Fe isn't really subjective, it takes the group context into account and is more concerned with feelings of others, that's not subjective really it's taking the feelings of the entire room into context to create a greater objective feeling and then using that to make choices or decisions for the group as a whole. What works best for the group I am participating with -- that is why Fe is often called a diplomatic function. It is overly concerned with making sure everyone or at least the majority is appeased and the peace is kept. What you are talking about seems more like Fi -- my interpretations are right because they are mine and anyone who doesn't agree with that is wrong. It's using a subjective method and holding it to the group and then valuing if the group is right or wrong on it's own personal merits. That is true subjectivity.

Fi and Ti are more concerned with their own relative, real truths more then Te and Fe are.

So, taking this into account, who would be the most egoic, meaning who falsely believes/defends their own mind more often?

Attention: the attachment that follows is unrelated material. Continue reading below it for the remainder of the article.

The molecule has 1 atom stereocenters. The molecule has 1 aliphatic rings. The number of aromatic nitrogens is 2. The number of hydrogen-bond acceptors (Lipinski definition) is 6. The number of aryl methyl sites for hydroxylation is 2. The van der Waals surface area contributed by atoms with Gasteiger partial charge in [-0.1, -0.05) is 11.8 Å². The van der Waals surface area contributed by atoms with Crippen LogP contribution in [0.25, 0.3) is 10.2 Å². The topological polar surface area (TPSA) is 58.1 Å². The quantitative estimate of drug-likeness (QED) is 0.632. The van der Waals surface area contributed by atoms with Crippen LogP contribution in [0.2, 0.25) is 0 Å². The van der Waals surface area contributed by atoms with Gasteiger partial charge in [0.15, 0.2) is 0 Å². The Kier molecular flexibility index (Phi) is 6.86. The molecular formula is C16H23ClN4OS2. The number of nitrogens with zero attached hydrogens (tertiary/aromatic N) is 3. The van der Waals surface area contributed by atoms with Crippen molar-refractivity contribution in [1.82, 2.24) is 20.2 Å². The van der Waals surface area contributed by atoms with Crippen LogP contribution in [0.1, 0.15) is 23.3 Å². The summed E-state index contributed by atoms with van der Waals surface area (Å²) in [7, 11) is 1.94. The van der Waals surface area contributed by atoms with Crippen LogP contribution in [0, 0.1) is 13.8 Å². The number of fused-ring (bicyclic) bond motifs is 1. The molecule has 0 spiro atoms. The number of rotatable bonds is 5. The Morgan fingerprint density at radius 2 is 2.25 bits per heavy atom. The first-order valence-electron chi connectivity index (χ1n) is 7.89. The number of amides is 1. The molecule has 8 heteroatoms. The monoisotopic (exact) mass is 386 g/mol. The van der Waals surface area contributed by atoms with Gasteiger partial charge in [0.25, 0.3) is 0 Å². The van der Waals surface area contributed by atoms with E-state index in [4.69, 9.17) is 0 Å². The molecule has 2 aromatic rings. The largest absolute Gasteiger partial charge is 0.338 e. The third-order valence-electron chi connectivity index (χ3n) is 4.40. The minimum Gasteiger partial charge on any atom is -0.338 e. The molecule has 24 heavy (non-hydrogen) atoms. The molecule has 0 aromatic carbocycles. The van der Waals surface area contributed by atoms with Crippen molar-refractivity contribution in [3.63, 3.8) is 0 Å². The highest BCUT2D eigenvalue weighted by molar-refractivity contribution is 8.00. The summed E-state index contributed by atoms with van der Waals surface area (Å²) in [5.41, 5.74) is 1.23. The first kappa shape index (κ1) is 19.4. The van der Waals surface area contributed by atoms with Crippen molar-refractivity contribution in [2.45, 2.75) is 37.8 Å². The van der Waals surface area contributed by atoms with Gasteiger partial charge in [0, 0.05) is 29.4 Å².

I would say that can't be Fe or Te because they are taking things from the external and valuing their thoughts to mold to the external criteria that makes them up. Ti and Fi would be more likely to believe their own personal logic/feelings more so then Te and Fe because Ti and Fi spend so much time making them up internally and focusing on them extensively. Te and Fe are all about outside criteria to judge information and that makes them malleable because the external changes and as extroverted functions they are adapting to those changes from the outside. The introverted functions are self generating and don't care as much about the outside as the external functions do. This can be why Ti and Fi users are seen as stubborn and frustratingly all about their own thoughts, ideals and the way things should/have to work. They don't value external systems as much as they value their own personal internal ones.
 

·
Registered
Joined
·
4,382 Posts
No one. Ego doesn't depend on type. Ego depends on individuals.
 
1 - 5 of 5 Posts
Top